LB's new Gerald Desmond Bridge has 33pc more capacity
THE Port of Long Beach replaced the Gerald Desmond Bridge with a structure that will provide 33 per cent more capacity, reports San Gabriel Valley Tribune
THE Port of Long Beach replaced the Gerald Desmond Bridge with a structure that will provide 33 per cent more capacity, reports San Gabriel Valley Tribune.
The new bridge, which opened October 5, has six lanes in each direction compared to four before. Added air draft makes it less steep and safer for heavy trucks.
'We're not only a gateway but a facilitator of global trade,' said the port's deputy executive director, Noel Hacegaba. 'This new bridge is part of a larger infrastructure programme we've been embarking on for the last 10 years. It will go a long way toward our ability to remain competitive.'
'Even in this very turbulent year, we're only down 1.2 per cent year to date through August, we're still handling a lot of cargo,' said Mr Hacegaba.
The increased height will also allow today's bigger ships to pass beneath, increasing opportunities for new business.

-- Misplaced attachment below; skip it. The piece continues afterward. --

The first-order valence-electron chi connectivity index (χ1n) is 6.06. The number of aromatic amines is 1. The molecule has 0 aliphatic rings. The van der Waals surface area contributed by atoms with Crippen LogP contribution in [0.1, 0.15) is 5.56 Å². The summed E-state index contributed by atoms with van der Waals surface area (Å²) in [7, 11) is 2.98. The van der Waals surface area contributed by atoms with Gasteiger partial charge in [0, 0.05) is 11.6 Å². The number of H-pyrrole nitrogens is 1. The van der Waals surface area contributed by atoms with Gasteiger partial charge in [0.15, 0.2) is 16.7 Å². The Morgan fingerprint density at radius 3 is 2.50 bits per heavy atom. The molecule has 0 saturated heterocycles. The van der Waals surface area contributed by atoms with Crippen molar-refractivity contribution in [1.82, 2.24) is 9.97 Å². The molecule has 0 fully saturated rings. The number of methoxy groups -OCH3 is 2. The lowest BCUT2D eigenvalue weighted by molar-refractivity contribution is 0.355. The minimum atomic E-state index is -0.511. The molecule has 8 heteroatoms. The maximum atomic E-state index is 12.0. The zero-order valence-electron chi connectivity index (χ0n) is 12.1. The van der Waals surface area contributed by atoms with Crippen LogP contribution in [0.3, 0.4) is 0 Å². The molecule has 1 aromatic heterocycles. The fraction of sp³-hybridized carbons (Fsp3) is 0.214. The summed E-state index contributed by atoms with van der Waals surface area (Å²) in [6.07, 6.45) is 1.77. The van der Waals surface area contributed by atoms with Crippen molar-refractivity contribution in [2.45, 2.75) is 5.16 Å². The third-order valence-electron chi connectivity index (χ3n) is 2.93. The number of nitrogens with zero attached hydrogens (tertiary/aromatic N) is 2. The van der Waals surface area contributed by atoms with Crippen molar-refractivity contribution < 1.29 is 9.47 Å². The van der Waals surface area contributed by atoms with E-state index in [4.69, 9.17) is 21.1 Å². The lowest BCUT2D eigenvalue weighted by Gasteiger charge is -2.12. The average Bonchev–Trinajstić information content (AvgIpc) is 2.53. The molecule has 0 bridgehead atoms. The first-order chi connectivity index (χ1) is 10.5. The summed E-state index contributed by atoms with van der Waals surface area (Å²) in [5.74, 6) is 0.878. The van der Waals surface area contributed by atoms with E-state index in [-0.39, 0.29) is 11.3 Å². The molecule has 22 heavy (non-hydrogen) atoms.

The new bridge is 205 feet tall compared to 155 feet of the Gerald Desmond Bridge. The extra height is needed since many of today's ships carry 18,000 TEU.
'To put it in context, a ship of that size is the equivalent of a 12-lane freeway in width and is as long as the Empire State Building and as high as a 10-story building. And we'll be the only port in the US that can handle even bigger ships with 23,000 TEU,' said Mr Hacegaba.
Thus, the largest ships that can pass through the Panama Canal - 14,000 TEUers - can pass under the new bridge.
Those jobs generate more than $126.8 billion in wages, which additionally adds $374 billion in spending into the national economy.
'It's an important piece of infrastructure that will provide more highway capacity to both ports and increase safety for trucks,' he said.
'Any major infrastructure improvement in the San Pedro Bay is good for cargo moving in and out, whether it's an improvement in railways, roadways or waterways,' said Port of Los Angeles spokesman Phillip Sanfield.
Meanwhile, the Port of Long Beach has two additional infrastructure projects underway, which will play a significant role in the nation's economy.
The $1.8 billion Middle Harbour Terminal redevelopment project will combine two shipping terminals into an extremely advanced and environmentally friendly container terminal. It's expected to be completed by the first quarter of 2021.
Also in the plans, the $870 million Pier B on-dock Rail Support Facility will heighten on-dock rail capacity at the port's shipping terminals. This will allow the movement of cargo via train to speed up and will strengthen the port's competitiveness.
The beginning stages are expected to be completed in 2024, while the entire project is expected to complete in 2032.